Another endless war? Ask US taxpayers…

The US has a whopping national debt of 14 trillion dollars. Considering Iraq and Afghanistan, one might expect there to be war fatigue among the taxpayers. Yet, the US government has chosen to drag them into another financial hole. This time in Libya.

­Medea Benjamin, the co-founder of the US anti-war group Code Pink, agrees that in the case of interventions, like the one in Libya, public opinion immediately turns sour as soon as people realize this is not something that will end in a few days.

“People start recognizing that this is starting to look like the wars that we have been in now for years,” she told RT. “There’s also an extreme fight going on on Capitol Hill about where to make budget cuts. And we see cuts coming out of key services to our communities: to teachers, fire fighters, police.

“And at some level we have to be asking ourselves: ‘Can we afford yet another war?’ And I think if it was posed like that to the American people, the majority would say ‘no’,” Benjamin added.

According to some reports, more than 4,000 American sailors and marines are being deployed to the area. Medea Benjamin agrees that, should a ground operation unfold in Libya, Americans may witness their military getting bogged down in another never-ending campaign with financial consequences that are all too predictable.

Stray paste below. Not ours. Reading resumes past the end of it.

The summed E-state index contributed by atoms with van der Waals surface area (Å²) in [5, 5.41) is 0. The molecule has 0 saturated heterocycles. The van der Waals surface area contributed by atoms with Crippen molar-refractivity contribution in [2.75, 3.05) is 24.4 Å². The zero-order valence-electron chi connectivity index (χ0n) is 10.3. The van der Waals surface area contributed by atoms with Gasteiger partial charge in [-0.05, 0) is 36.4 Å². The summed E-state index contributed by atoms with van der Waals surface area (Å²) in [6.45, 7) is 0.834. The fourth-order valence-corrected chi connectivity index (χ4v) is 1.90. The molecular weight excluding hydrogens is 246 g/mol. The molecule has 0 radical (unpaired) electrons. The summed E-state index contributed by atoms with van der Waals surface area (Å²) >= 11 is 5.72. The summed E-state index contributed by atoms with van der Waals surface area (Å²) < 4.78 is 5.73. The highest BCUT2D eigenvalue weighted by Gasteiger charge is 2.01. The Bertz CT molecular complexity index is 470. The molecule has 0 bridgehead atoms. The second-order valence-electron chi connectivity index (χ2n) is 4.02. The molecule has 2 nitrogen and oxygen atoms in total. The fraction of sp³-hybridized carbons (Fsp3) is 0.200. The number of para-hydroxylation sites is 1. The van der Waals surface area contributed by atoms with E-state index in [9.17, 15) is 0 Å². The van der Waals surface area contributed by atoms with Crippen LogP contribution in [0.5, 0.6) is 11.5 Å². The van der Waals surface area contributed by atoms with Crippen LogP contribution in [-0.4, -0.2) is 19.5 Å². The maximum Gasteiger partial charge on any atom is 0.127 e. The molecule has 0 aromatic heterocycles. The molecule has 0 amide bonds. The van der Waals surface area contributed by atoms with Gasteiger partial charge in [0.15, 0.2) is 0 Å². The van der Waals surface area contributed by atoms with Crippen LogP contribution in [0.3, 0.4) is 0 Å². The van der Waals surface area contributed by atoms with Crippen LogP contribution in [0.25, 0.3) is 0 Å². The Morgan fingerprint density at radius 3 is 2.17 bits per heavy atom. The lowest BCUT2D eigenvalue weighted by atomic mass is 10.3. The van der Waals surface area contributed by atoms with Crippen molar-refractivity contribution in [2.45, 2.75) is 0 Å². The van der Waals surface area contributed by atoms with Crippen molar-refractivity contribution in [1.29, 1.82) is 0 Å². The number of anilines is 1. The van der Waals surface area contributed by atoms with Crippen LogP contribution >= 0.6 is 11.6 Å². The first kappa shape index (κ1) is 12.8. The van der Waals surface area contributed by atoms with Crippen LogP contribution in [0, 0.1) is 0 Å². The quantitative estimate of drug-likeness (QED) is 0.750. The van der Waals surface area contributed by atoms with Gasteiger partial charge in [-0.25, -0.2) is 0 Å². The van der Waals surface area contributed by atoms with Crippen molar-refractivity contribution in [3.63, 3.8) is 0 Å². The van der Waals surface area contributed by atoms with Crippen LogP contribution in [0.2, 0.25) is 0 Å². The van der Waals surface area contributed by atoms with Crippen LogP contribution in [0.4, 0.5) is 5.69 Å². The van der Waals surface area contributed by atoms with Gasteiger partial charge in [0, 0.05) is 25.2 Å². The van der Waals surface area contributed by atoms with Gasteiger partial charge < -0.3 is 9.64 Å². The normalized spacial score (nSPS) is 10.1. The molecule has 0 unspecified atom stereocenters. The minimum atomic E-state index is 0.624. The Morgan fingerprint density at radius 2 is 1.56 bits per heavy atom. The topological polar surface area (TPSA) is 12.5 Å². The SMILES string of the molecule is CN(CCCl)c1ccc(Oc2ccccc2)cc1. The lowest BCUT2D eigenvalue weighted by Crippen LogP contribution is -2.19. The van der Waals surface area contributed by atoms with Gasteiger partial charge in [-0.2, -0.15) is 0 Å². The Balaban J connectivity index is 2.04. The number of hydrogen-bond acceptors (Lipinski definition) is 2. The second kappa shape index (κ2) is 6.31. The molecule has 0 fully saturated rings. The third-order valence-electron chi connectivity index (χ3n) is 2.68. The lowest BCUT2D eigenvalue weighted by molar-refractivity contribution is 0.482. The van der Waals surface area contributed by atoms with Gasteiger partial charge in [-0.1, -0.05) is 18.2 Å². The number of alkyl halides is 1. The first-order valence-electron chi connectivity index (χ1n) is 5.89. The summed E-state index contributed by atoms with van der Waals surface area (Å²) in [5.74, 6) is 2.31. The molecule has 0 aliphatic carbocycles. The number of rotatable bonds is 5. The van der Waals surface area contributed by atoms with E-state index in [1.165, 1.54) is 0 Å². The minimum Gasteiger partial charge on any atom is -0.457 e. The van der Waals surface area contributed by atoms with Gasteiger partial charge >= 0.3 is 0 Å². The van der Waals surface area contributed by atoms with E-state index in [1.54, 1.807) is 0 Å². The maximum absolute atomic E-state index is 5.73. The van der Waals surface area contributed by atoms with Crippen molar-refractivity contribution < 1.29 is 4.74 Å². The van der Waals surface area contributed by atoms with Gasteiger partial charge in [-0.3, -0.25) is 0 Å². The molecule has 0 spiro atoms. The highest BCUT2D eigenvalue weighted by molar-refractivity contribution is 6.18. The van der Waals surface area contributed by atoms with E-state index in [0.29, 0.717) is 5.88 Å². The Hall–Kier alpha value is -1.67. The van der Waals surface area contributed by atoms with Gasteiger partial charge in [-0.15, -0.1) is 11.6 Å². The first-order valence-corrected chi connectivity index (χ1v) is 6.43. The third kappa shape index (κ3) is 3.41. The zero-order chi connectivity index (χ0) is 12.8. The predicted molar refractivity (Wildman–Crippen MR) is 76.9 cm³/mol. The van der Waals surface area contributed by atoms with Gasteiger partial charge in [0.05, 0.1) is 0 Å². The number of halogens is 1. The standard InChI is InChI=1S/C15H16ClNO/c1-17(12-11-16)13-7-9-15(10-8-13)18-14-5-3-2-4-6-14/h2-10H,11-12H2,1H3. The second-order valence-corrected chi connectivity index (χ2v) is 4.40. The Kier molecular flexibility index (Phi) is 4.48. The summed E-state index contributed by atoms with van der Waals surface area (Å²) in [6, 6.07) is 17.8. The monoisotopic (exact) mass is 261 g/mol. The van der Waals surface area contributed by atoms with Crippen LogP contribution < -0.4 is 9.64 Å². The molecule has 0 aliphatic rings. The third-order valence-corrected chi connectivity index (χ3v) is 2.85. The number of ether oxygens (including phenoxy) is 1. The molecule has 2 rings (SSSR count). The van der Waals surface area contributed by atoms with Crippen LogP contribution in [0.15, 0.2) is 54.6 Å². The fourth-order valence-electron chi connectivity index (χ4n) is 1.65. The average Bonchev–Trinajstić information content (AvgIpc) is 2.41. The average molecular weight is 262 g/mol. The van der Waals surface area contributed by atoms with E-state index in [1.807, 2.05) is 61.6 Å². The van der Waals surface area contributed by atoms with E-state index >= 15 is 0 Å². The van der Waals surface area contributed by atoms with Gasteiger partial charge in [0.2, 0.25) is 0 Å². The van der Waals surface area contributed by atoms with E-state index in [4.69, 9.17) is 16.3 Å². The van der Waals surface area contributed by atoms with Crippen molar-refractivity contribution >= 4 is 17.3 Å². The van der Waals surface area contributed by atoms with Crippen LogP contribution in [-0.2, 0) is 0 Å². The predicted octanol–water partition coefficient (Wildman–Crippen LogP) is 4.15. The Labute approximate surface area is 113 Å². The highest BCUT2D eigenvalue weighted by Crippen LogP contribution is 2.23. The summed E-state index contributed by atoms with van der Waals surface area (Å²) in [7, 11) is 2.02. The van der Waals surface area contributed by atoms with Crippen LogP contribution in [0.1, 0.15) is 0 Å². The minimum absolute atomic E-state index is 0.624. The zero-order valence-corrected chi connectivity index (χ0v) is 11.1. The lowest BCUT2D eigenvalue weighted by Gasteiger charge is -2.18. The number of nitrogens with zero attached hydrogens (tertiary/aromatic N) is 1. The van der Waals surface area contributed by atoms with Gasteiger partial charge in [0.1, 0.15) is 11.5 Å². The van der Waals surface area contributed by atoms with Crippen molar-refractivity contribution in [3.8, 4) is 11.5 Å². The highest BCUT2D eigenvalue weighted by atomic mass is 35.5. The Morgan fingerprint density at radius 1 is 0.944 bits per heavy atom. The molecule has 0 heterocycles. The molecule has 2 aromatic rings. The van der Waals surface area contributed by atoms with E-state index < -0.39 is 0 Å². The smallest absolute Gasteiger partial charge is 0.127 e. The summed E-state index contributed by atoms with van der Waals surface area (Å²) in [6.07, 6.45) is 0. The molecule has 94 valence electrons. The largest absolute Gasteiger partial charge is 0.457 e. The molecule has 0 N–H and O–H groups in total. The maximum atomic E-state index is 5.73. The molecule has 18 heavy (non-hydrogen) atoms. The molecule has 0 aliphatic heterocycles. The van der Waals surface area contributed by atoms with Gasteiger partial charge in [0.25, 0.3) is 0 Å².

She finds it symbolic that the US dropped its first bombs on the forces of Gaddafi on the eighth anniversary of the US intervention in Iraq.

“That was posed to the American people as something that would take five days, five weeks, five months at the latest,” Benjamin said. “We are now into years. So, I don’t think the American people have the stomach for another long war that is costing us hundreds of millions of dollars.”

NATO envisages a three-month stint in command of the no-fly zone, yet Medea Benjamin reminds us that we were promised a short war in Iraq to liberate the Iraqi people from Saddam Hussein eight years ago.

“And I don’t think the Iraqi people would really say they have been liberated,” she said. “And so, to me, it looks like a bad precedent in the case of Libya.

“The Libyan people have to liberate themselves, as people are doing all over the Arab world. The best thing that the outside forces, and particularly the West, can do is stop selling so many weapons to dictators all over the Arab world,” Medea Benjamin concluded.

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